Copyright: Requesting Permission
Requesting Permission Process
In the course of your teaching or writing, you are likely to be in situations when you want to use someone else's copyrighted material. Your first step is to determine whether you can reasonably make a fair use of the material. Visit the section on Fair Use and Exceptions to learn some exceptions to needing permission.
If not fair use, then you need to obtain permission
If you decide that your use is probably not a fair use, your next step is to ask for permission. For more information on how to do so, follow the instructions on the rest of this page.
Identify the copyright holder
For many works, the publisher is the copyright holder. Look for a copyright notice such as "© 2003 Imaginary University Press" or "copyright by C. Holder, 2003." Unfortunately, not all works will include a copyright notice, and it is also possible that the copyright has changed hands since the notice was printed.
What if I really can't locate the rightsholder?
For older works, especially for materials like photographs and audio recordings, it may be impossible to identify and locate the copyright holder — these are called "orphan works." Always keep documentation of your search for a copyright holder. There is still some risk associated with using orphan works, and in the event that you cannot find the copyright holder but decide to use the material anyway, documentation of your search could prove useful.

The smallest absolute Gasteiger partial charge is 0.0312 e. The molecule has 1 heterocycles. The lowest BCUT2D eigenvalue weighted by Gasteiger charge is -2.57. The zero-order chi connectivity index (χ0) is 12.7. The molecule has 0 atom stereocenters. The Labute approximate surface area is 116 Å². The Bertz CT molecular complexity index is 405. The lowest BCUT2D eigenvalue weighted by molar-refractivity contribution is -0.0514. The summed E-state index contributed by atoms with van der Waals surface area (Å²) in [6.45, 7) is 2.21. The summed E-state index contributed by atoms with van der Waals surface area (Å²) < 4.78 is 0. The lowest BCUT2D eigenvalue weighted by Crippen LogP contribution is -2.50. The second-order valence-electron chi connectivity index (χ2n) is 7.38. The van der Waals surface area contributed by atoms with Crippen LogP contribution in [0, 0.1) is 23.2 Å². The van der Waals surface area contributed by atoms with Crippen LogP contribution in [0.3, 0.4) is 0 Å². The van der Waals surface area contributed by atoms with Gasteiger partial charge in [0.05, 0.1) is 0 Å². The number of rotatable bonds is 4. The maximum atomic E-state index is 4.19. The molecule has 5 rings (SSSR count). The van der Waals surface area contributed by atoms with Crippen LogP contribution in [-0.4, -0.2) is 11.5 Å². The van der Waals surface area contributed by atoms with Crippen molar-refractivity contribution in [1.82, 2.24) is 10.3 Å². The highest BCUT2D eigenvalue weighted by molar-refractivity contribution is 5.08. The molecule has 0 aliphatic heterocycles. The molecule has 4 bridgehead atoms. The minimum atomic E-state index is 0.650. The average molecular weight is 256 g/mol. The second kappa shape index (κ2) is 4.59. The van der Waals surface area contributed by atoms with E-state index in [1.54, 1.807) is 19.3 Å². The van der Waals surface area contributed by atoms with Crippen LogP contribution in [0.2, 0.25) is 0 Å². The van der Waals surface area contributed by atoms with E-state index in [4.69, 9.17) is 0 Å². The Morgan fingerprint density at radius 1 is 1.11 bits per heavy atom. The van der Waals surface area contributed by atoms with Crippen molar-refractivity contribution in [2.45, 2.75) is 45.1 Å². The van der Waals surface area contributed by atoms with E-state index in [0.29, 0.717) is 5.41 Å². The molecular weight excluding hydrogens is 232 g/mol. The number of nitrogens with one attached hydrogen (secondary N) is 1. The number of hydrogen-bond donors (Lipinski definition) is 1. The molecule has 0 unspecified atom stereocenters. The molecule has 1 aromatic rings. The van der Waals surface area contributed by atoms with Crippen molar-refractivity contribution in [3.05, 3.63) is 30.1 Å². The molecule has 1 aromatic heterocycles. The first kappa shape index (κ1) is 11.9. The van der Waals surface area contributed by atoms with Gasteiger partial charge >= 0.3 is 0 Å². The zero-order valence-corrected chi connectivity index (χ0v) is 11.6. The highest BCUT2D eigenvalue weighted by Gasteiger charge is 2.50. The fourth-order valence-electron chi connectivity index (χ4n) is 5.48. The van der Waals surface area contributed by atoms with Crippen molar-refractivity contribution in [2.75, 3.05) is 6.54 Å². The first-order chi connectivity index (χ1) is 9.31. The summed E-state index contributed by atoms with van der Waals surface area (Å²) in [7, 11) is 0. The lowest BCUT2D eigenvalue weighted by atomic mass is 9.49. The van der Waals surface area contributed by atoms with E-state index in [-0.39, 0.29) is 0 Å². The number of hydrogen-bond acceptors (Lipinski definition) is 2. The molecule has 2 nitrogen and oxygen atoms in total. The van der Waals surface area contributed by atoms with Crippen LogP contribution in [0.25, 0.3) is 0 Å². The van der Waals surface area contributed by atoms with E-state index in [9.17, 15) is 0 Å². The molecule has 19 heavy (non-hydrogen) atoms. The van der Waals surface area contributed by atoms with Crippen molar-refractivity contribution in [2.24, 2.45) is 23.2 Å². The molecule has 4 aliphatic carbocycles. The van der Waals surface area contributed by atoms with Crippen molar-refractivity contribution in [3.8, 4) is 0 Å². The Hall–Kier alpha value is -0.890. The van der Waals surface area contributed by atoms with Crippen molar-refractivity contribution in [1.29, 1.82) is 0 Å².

Publishers can often be contacted for permission through their website
An increasing number of publishers prefer that you make your request using a form on their websites. Others may require that you make your request via fax or email. Whenever possible, make your request in the format preferred by the copyright holder.
Send a permission letter
If the copyright holder does not have a set form for permission requests, send a letter. Below are links to samples of permission request letters that you can modify to suit your needs. Always keep copies of your correspondence, especially the signed permission forms. If you are sending your letter by mail, include an extra copy for the rights holder to keep, and a self-addressed stamped envelope for the reply.
- Model Permission Letters from the Copyright Advisory Office of Columbia University Libraries
- Scholarly Communications Toolkit from Scholarly Communications @ Duke at Duke University Libraries
The information presented here is intended for informational purposes and should not be construed as legal advice. Legal questions involving Oklahoma State University should be directed to the Oklahoma A&M Office of Legal Counsel.